EU Awards to honour cities at forefront of sustainable mobility.
The European Commission announced the six finalists in two awards focused on raising awareness of and developing sustainable and environmentally-friendly approaches to mobility.European Commissioners Siim Kallas and Janez Potočnik will present the winners of both awards with their prizes at a joint awards ceremony in Brussels, Belgium (Théâtre du Vaudeville) on 6 March.
The European Mobility Week (EMW) Award scheme rewards the local authority deemed to have done the most in raising public awareness of sustainable mobility issues and implementing measures to achieve a shift towards sustainable urban transport. The winning city is chosen by an independent panel of transport experts who assess all eligible applications and shortlist 10 local authorities which they consider to have performed outstandingly well. The winning city will be awarded the chance to work with a professional production company to film a three-minute promotional clip highlighting its achievements. Together with the other finalists and shortlisted cities, the winning city will also be promoted as an example of best practice. In 2012 the EMW Award saw 30 applications from 15 countries.
The annual Sustainable Urban Mobility Plan (SUMP) Award will be presented to cities and regions that show excellence in developing and implementing their sustainable urban mobility plans. SUMPs are devised by local authorities and define measures to tackle the urban mobility challenges of both today and the future. In 2012, the thematic focus of the Award was on ‘stakeholder and citizen participation.’ The winning local authority is selected by an expert jury on the basis of the Award’s evaluation and eligibility criteria, and rewarded with EUR 10 000 to support local awareness-raising activities on sustainable urban mobility. The 2012 SUMP Award attracted 29 applications from 12 countries.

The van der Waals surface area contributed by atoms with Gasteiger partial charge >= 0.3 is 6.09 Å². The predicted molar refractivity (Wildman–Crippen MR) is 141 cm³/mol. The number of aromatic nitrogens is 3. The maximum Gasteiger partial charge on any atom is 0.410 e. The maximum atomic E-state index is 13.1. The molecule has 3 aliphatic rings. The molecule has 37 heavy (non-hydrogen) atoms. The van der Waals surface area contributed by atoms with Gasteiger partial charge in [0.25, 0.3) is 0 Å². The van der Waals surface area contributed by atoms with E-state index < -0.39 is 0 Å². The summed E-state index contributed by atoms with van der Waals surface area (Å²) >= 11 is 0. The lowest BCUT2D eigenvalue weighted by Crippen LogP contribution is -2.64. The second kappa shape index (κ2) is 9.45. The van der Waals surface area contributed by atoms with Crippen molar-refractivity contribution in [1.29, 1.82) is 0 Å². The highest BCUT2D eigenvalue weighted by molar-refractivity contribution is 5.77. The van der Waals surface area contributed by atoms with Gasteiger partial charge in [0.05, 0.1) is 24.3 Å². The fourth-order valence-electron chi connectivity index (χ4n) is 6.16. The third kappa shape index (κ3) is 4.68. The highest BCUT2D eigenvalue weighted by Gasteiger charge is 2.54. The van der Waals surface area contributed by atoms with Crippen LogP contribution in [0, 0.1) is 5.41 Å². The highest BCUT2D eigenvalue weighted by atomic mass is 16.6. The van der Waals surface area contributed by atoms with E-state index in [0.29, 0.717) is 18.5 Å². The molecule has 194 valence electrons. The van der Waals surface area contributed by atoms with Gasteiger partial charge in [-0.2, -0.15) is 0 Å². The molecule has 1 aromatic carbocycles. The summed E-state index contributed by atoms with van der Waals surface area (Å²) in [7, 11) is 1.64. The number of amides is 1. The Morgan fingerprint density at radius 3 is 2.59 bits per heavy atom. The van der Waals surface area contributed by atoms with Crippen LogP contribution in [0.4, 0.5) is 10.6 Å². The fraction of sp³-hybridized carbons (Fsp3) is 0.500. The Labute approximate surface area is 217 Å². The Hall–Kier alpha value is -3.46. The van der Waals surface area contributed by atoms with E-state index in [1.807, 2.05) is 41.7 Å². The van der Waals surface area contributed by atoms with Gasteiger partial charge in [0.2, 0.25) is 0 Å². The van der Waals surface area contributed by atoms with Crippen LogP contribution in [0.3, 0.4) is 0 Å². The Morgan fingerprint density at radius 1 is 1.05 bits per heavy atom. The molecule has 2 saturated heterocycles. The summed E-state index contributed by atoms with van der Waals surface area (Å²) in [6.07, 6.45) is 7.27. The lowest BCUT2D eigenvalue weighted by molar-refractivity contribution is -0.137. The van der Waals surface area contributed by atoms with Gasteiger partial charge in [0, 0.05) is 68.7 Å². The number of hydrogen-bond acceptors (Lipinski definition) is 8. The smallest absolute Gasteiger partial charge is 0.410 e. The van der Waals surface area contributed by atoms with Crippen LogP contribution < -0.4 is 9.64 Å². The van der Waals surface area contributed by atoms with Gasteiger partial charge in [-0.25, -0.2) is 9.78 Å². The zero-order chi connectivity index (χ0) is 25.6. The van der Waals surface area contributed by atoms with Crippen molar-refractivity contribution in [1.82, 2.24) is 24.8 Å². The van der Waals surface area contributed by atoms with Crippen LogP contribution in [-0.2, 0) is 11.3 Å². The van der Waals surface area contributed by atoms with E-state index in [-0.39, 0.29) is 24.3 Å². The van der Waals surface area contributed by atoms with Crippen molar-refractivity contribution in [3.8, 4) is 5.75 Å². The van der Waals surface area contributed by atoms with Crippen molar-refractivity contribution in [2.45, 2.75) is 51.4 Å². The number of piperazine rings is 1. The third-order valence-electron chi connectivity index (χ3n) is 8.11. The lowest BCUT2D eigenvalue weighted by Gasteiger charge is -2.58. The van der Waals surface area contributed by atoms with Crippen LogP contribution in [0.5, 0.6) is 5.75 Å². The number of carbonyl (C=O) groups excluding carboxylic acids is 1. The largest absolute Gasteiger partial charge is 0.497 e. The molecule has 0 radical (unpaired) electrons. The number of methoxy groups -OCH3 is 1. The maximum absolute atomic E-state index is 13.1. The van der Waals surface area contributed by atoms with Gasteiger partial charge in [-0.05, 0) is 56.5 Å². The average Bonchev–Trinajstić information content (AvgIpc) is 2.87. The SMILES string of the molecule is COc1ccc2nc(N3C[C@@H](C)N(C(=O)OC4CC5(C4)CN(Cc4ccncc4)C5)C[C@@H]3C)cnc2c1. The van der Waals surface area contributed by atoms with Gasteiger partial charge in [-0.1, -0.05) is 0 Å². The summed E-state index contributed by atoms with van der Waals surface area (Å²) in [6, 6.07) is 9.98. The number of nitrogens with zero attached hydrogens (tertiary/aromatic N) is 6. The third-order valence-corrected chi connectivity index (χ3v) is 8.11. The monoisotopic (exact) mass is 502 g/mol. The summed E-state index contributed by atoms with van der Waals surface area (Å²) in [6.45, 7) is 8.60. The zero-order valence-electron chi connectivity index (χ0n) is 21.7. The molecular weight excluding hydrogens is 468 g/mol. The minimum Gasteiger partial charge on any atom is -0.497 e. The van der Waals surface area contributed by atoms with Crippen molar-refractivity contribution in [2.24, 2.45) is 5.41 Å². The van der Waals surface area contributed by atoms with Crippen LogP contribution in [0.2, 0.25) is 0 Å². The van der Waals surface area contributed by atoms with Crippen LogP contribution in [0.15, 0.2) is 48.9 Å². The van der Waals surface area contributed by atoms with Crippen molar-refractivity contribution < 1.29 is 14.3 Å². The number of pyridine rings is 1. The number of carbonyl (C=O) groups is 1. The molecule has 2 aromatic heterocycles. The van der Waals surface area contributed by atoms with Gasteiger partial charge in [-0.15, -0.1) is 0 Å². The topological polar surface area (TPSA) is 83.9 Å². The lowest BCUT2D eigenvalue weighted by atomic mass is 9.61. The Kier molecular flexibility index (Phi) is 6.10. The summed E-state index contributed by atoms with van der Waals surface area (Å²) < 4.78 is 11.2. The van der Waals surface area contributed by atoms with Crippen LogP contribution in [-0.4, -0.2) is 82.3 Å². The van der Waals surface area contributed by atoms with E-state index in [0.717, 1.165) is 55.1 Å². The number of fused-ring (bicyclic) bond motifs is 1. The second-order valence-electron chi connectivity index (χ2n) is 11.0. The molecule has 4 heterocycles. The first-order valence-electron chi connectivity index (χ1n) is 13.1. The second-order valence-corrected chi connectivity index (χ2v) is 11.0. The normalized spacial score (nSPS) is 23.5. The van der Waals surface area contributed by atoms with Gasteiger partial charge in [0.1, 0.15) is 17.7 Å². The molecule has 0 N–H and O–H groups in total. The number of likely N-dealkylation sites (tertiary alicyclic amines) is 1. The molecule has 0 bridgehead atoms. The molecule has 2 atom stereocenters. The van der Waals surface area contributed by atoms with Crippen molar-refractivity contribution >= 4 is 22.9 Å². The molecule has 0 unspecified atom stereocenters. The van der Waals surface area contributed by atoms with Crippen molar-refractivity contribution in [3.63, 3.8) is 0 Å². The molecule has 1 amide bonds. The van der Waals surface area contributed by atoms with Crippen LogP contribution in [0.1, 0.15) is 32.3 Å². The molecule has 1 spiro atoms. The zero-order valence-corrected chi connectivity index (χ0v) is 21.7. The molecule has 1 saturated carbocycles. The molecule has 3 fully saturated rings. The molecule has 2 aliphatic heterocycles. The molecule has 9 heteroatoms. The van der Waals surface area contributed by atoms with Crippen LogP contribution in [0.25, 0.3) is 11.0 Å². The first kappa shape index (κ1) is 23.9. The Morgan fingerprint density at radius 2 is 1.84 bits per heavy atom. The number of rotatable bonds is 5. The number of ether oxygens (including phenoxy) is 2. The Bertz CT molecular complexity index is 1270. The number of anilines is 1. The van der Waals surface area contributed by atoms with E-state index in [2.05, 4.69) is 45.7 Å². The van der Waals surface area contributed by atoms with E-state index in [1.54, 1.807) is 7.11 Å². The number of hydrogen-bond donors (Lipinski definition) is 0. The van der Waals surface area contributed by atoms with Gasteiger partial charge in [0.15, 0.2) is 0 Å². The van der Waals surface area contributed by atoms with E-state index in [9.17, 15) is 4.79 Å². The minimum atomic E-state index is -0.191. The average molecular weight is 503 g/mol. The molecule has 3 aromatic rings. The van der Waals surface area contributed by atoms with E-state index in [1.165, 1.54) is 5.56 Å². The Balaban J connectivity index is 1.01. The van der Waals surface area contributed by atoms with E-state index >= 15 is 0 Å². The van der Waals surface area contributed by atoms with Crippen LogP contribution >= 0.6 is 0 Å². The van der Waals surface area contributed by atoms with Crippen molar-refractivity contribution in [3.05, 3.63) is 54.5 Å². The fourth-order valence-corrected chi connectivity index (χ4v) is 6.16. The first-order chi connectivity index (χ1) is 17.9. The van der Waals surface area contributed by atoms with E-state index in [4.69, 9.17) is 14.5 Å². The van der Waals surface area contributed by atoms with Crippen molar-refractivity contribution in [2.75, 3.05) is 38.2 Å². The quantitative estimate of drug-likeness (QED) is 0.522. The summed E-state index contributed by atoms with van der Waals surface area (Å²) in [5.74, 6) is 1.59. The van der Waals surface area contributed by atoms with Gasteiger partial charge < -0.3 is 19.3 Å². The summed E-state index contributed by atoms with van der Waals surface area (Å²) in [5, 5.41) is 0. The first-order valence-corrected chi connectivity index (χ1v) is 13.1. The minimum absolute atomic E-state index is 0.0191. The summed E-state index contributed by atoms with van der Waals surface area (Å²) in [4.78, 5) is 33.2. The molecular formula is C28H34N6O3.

The three finalists vying for the first SUMP Award are:
- Aberdeen (UK)
- Ljutomer (Slovenia)
- Toulouse (France)
With around 80 % of European citizens now living in towns or cities, issues such as urban liveability and the efficiency of the transport choices we make on a daily basis are of utmost importance. As such, European cities are leading the way in the effort to incorporate a greater focus on sustainability in urban mobility plans and awareness-raising activities.
Never having set foot in Aberdeen I am unable to pass judgement on what, as a city, it is like – and that, anyway, is neither here nor there where this possible “award” is concerned.
Initially, the cynic in me thinks that this may be yet another sop thrown toward the UK with a view to cementing the idea that to leave the EU would be a bad move.
However leaving that aside, where the national government may be “dragging its heels” in implementing aspects of the EU’s environment policy or may be meeting intense opposition from various groups or areas; what better way to circumvent said national government than by bribing that nation’s cities?
Taking into account inflation and the fact the currency involved is considered shortly to be virtually worthless, I suppose that
Barabbas Aberdeen, should it win, will be similarly grateful.